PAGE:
By Dr. Marvin A. McMickle
On April 4, 1967, while standing inside the Riverside Church in New York City, Dr. Martin Luther King, Jr, delivered a speech condemning the war in Vietnam. The speech was given as part of a collective effort by an interfaith group called Clergy and Laymen Concerned About Vietnam. The title of that speech was “Beyond Vietnam: A Time to Break Silence.” There were several reasons given by Dr. King for why warfare and the human and financial costs of war must be avoided. As a Christian clergyperson and as a recipient of a Nobel Peace Prize, he felt it was his obligation to oppose a war that was being waged by his own government. It was an unpopular thing for him to do at that time, but he spoke out because he said, “there comes a time when silence is betrayal.”
As American Baptist pastors and laity, we should feel called to speak out both about the human and financial costs of war in the 21st century and do so with an awareness of the unprovoked war that Vladimir Putin has launched against the nation and the people of Ukraine. We, as Christian clergy and laity, should not remain silent about the human costs of the war in Ukraine. The world has looked on while the Ukrainian army has halted the ground advance of the much larger Russian forces arrayed against them. The world has watched in horror while Russia launches rockets and missiles at population centers and civilian targets in cities across Ukraine. What we are watching in Ukraine is not warfare by any standard definition. What we are watching are war crimes resulting in millions of Ukrainians having their homes destroyed, their lives upended, their national life threatened, many of their children orphaned, and millions of women, children, and senior citizens becoming refugees in neighboring countries. The financial and human costs of this war are already incalculable.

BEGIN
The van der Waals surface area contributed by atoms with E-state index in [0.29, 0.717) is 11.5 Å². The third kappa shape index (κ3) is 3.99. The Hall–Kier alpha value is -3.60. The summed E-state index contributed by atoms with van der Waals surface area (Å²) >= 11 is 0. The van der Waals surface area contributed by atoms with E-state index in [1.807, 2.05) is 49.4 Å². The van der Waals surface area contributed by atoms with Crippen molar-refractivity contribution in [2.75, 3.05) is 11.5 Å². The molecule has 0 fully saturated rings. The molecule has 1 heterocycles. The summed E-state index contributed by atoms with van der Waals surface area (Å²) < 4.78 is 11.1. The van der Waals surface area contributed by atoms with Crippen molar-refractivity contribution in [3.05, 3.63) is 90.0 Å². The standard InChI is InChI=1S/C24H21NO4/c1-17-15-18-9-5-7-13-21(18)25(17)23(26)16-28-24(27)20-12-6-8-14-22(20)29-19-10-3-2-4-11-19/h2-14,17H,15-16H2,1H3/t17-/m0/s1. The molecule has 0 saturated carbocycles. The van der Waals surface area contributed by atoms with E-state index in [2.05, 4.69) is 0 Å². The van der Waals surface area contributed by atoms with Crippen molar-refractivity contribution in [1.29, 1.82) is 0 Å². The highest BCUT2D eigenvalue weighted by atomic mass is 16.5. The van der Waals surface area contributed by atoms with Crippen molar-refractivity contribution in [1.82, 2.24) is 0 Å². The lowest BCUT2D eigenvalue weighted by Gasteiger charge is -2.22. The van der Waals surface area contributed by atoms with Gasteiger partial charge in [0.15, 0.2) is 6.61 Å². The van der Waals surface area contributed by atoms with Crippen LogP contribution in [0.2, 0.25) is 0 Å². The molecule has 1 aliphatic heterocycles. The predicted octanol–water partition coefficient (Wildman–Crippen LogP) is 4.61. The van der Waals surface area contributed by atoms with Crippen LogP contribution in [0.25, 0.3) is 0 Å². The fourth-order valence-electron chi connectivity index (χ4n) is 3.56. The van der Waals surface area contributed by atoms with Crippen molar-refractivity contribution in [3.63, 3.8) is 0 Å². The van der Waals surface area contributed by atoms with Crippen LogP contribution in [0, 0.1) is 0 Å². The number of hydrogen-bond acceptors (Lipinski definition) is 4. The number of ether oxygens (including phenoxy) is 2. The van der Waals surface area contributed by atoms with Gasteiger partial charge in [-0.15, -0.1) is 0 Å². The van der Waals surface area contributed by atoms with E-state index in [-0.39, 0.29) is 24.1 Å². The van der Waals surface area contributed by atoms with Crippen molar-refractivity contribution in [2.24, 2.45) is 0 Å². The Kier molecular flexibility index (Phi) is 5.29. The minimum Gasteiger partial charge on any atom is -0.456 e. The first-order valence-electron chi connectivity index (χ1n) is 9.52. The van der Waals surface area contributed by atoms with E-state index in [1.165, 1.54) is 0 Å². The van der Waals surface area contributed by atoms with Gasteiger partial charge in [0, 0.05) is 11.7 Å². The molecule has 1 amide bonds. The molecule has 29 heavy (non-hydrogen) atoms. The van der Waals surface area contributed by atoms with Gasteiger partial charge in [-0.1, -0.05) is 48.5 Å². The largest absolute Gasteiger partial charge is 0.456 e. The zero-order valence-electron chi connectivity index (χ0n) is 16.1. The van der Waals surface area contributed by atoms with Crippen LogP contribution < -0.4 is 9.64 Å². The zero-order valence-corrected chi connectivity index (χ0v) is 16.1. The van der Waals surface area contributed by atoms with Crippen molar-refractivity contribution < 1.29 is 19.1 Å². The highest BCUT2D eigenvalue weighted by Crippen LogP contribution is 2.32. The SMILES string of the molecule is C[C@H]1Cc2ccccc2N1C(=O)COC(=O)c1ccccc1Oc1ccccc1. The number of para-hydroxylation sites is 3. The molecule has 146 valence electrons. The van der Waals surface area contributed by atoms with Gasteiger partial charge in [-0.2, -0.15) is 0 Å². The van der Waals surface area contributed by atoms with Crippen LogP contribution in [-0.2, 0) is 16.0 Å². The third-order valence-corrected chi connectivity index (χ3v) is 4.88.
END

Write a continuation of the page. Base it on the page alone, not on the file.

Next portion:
Like peace and freedom-loving people around the world, we should call for an immediate end of this barbaric aggression by Russia being aimed at the nation and civilians of Ukraine. We affirm our government’s determination to provide the Ukrainian people with the military and humanitarian resources they need to sustain themselves during this attack on their nation. We admire and affirm the courage of the Ukrainian president, Volodymyr Zelenskyy, and we also affirm the courage of the people of Ukraine as they defend their homeland against the brutal assaults being aimed at them by Vladimir Putin and his regime in Moscow.
However, the war in Ukraine provides the backdrop against which the words of Dr. King can and must be heard again. In 1967, the War on Poverty promised by President Lyndon Johnson was being underfunded, because the United States was spending $500,000 per day fighting in Vietnam. In 2022, let us not forget that this nation just pulled out of a 20-year war in Afghanistan that cost this country $2.3 trillion. That amounts to over $300 million per day over 20 years. At the end of all that human and financial loss, the Taliban that was in charge in Afghanistan when that war started in 2001, remains in charge in Afghanistan today.